FM: Azerbaijan can’t control Karabakh for nuclear security

11 February 2020 20:13 (UTC+04:00)

 

By Abdul Kerimkhanov

Due to the continued occupation of nearly 20 percent of Azerbaijani territory by Armenia, the country is unable to provide proper control along a substantial part of its borders, as well as nuclear smuggling and nuclear terrorism, Foreign Minister Elmar Mammadyarov has said.

He made the remarks at the third International Conference on Nuclear Security: Sustaining and Strengthening Efforts (ICONS 2020) organized by the International Atomic Energy Agency (IAEA) in Vienna on February 10.

As Mammadyarov stressed, Azerbaijan attaches great importance to maintaining and further strengthening nuclear security, adding that especially, in the face of persistent threat of radical extremism and terrorism in the region and due to geographic location, Azerbaijan attaches the utmost importance to the prevention of use of its territory as a transit route for illicit nuclear trafficking.

"However, due to the continued occupation of about twenty percent of our territory by Armenia, we are unable to provide proper control along a substantial part of our borders. This situation offers favorable conditions for illegal activities, including for nuclear smuggling and nuclear terrorism," he added.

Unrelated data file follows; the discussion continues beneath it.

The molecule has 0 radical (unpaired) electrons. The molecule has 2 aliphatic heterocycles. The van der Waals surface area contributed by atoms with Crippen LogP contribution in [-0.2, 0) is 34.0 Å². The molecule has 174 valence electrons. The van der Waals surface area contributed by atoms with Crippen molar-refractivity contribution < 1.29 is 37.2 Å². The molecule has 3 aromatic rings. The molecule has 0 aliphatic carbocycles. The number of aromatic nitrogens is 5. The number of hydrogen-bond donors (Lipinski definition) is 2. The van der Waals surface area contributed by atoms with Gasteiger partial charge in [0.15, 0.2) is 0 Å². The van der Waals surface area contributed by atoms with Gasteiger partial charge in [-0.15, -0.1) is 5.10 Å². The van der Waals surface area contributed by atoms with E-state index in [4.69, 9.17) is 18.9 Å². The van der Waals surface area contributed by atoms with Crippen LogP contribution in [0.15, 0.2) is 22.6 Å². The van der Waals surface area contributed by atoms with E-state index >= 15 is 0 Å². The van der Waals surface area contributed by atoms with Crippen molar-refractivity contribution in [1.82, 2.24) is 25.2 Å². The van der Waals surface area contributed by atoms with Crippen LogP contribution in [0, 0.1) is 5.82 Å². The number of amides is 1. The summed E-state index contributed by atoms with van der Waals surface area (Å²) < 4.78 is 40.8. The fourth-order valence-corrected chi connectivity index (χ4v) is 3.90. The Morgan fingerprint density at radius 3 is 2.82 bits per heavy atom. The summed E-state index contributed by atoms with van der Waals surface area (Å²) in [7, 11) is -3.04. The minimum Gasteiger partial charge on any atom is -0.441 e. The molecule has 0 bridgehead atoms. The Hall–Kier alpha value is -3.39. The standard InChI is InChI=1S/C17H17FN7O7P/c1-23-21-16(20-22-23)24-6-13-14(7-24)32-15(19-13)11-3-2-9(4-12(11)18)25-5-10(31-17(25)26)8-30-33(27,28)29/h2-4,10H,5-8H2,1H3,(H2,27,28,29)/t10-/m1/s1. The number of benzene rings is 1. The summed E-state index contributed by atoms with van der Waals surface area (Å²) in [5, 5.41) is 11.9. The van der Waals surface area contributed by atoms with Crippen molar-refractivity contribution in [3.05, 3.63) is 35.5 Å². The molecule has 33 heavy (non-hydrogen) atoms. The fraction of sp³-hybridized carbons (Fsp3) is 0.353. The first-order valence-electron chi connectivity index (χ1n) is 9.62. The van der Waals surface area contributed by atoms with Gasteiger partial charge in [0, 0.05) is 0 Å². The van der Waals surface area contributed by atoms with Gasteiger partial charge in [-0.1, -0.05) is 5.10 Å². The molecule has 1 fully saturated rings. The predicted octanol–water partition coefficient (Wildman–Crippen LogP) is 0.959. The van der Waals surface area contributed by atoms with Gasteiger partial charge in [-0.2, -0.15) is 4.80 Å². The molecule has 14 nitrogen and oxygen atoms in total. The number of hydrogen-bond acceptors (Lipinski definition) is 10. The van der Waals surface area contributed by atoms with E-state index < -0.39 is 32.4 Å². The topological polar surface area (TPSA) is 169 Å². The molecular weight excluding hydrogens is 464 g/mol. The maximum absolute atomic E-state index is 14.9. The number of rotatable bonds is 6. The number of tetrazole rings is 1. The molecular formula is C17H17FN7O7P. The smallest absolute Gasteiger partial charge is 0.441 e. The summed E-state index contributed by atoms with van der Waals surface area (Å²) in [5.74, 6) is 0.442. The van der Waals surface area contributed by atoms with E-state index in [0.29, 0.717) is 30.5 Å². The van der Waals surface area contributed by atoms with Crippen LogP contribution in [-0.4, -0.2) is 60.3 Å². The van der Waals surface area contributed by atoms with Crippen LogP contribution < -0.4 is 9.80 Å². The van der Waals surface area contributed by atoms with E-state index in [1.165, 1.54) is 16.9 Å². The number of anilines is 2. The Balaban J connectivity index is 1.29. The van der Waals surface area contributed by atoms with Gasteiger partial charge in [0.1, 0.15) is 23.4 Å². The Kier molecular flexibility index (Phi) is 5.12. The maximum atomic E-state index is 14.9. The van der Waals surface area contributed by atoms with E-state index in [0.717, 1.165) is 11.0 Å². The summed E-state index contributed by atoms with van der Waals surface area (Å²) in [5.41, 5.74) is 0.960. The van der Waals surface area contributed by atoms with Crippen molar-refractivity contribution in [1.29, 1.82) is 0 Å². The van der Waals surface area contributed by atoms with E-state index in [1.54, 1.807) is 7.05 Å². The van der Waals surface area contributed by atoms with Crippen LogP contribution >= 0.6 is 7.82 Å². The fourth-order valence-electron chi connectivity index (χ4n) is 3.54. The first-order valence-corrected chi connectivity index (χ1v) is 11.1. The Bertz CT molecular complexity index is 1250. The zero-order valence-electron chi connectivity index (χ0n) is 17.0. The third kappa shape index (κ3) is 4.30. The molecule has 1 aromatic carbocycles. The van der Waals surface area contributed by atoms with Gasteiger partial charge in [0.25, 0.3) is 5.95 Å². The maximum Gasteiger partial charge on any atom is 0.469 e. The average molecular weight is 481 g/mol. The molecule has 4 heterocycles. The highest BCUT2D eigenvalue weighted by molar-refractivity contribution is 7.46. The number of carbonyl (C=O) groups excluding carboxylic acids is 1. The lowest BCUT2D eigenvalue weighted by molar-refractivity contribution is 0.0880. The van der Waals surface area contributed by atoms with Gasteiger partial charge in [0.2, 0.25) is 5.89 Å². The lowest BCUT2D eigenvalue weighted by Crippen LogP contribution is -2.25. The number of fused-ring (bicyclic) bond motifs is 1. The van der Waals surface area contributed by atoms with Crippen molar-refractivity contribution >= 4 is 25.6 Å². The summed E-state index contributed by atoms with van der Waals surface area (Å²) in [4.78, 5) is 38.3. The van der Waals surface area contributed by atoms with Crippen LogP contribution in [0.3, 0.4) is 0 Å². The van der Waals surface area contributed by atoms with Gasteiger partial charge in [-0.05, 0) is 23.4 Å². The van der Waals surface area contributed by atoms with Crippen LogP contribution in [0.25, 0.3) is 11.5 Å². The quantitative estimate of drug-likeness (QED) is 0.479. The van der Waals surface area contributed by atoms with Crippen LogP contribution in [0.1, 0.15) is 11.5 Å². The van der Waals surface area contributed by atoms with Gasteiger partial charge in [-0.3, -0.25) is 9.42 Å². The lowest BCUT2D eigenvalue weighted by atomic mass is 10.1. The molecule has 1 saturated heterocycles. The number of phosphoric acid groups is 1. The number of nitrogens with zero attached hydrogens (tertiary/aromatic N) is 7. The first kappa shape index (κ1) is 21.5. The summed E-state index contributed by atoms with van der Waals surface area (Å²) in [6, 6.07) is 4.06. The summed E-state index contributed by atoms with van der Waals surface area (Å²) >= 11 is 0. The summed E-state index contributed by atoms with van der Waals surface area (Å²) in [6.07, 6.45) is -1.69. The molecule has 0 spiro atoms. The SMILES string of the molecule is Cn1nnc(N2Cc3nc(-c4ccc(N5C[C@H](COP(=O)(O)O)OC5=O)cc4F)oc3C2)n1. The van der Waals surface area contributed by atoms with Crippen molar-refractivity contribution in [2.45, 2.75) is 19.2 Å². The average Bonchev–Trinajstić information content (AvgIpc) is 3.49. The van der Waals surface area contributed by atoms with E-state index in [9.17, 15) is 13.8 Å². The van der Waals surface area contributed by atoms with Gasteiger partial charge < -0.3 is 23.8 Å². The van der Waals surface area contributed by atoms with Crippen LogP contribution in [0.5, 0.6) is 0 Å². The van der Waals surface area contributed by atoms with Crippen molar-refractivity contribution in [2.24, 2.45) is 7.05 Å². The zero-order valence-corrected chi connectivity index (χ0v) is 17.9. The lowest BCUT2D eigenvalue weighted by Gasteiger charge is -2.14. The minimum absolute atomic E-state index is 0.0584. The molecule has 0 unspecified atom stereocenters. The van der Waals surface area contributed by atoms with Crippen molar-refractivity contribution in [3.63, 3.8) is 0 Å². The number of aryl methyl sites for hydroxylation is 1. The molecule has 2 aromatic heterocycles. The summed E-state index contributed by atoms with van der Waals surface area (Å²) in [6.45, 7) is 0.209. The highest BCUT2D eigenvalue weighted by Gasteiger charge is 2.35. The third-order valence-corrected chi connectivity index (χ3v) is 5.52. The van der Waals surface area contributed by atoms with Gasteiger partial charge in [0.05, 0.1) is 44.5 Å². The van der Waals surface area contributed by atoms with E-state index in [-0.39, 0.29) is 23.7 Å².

Mammadyarov also said that Azerbaijan continues to work on legislation on control over radiation security.

"Azerbaijan has already adopted normative acts and regulations strictly banning import of nuclear and radiation wastes into the country. With the assistance of the IAEA, the laws and other legislative acts of Azerbaijan concerning registration and control of nuclear and radioactive materials are brought into compliance with international standards," he said.

The minister also emphasized that Azerbaijan is committed to continue cooperation with international organizations and partners in order to strengthen nuclear security in the region and around the world, as well as to reduce threats posed by the illicit trafficking of nuclear and radioactive materials.

Armenia violates its international commitments and internal legislation for nuclear security. In particular, the Metsamor nuclear power plant (NPP) built in 1970, was closed after the devastating earthquake in Armenia’s Spitak region in 1988. However, despite the international protests, NPP's operation was resumed in 1995.

Ecologists all over the region consider that seismic activity of this area turns operation of the Metsamor NPP in an extremely dangerous enterprise, even if a new type of reactor is built.

Azerbaijan has repeatedly brought to the IAEA's attention that the Metsamor NPP poses a threat to the region. One of the biggest problems for Azerbaijan is that Armenia may spray the NPP's radioactive waste in the occupied territories of Azerbaijan.